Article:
Just got your first job? Wish you knew the best way to deal with the money that’s rolling in? It may seem mysterious – the whole money management thing – but it really isn’t. Doing it right means prioritizing your needs and wants, having a plan, and following through.
A budget is your plan for how you intend to spend the money you bust your butt to earn. No plan means you’re flying by the seat of your pants. The point of a budget is to set money aside for specific purposes: to cover your needs like shelter, food, transportation, debt repayment and savings. But it’s not just about needs; your budget also helps you plan for your wants — like the clothes and entertainment – that you’ll spend money on throughout the year or that stash of cash for the vacation you’ve been dreaming of.
It’s a lot harder to spend willy-nilly when you’re on a budget because you’ve accounted for where the money is going, down to the last red cent. All my budgets come out to zero at the bottom. If I find a category doesn’t work because there’s not enough in it, then I have to cut from another category to make the budget balance. But every cent is accounted for. And you never put on credit anything you can’t afford to pay off in full at the end of the month.
It takes some work to make a realistic budget. And the first one you make may have to be tweaked two, three, six times before it fits you well. Make sure as you set about creating your plan you’re working with the most current information.
I can’t believe the number of people who don’t know how much money they make. I know there are a variety of pay periods: monthly, semi-monthly, bi-weekly and weekly. But all you have to do is look at how much is coming into your accounts to know how much you actually make. If it varies from one month to the next, then you use the lowest income you have as your basic income and it must cover your needs. Extra pay goes towards wants.
Add categories to your budget the way you’d add salt to a recipe: slowly, checking to see how each addition is affecting the whole. Not enough means the flavor will be off. Too much, and, blah! The budget becomes a nightmare. Some people generalize their budgets too much to get an accurate picture of where their money is going. I swear if I see one more budget with “spending money” I’ll spit. It’s all spending money. What are you spending it on? You have to have enough categories in your budget to give you a real sense of where the money goes and where you may be able to cut costs. But you don’t want so many categories that posting feels like sucking on a salt lick.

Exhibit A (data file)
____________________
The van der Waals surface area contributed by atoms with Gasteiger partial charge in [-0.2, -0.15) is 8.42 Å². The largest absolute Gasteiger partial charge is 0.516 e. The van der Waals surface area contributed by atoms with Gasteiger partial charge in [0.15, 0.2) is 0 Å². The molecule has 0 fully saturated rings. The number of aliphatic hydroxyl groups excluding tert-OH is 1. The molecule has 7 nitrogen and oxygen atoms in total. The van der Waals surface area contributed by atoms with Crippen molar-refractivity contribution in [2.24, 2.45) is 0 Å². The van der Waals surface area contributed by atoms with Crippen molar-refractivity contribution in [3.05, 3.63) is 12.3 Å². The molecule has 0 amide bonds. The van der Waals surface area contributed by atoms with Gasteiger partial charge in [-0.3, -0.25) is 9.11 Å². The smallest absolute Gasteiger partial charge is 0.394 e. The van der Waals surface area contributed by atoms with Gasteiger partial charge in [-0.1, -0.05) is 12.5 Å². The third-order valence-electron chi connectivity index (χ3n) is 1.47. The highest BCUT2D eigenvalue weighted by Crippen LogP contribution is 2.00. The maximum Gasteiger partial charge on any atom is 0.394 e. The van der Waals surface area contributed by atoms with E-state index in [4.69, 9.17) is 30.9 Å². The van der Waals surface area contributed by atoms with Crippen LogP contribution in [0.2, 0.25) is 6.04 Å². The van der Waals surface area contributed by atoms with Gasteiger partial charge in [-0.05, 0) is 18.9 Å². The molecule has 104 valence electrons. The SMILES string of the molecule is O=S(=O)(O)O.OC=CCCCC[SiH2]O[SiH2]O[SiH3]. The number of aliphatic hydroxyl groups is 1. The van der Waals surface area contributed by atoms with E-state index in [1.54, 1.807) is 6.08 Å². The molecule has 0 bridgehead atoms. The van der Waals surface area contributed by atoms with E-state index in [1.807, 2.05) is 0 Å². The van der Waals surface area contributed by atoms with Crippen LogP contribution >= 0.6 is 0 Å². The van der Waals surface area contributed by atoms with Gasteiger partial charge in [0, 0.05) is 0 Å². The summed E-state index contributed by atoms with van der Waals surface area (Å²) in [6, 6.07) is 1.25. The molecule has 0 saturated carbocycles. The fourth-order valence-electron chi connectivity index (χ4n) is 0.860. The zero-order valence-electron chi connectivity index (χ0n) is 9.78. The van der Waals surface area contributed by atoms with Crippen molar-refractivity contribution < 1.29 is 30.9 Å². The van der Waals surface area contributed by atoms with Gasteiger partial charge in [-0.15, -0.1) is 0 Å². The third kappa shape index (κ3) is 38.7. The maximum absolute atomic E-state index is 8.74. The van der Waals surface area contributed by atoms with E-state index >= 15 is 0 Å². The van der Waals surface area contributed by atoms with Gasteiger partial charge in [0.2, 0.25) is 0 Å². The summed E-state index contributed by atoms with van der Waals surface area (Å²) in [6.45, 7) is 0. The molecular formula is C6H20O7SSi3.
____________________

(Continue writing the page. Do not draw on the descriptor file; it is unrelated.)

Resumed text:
Remember, too, that not all expenses come in every month. Insurance bills can come annually. Property taxes can come quarterly. Service contracts, dental bills, health-club renewals are all periodic expenses. But if you don’t include them in your budget, you won’t have the money at the ready when the bill comes in.
Make sure you plan to save. Despite how well known the “Pay Yourself First” idea is, people still don’t do it. They wait to see how much they have left to save. And it’s usually ZERO, Zip, zilch! If you’re serious about savings it has to be a line item on your budget, you have to identify a specific amount you’re going to save (both for long-term savings and for emergencies), and you need an auto-deduction to a savings account to make it happen.
Not everyone is prepared to be a grown up and spend money consciously. Some people like the rush of spending on a whim. They hate budgets. But they’re the people most in need of a budget because they have no self-control.
If you’re serious about taking control of your money and your life, you need to make a budget.
If you’ve convinced yourself that budgets don’t work, I’m here to tell you it’s because you’ve never made one the right way.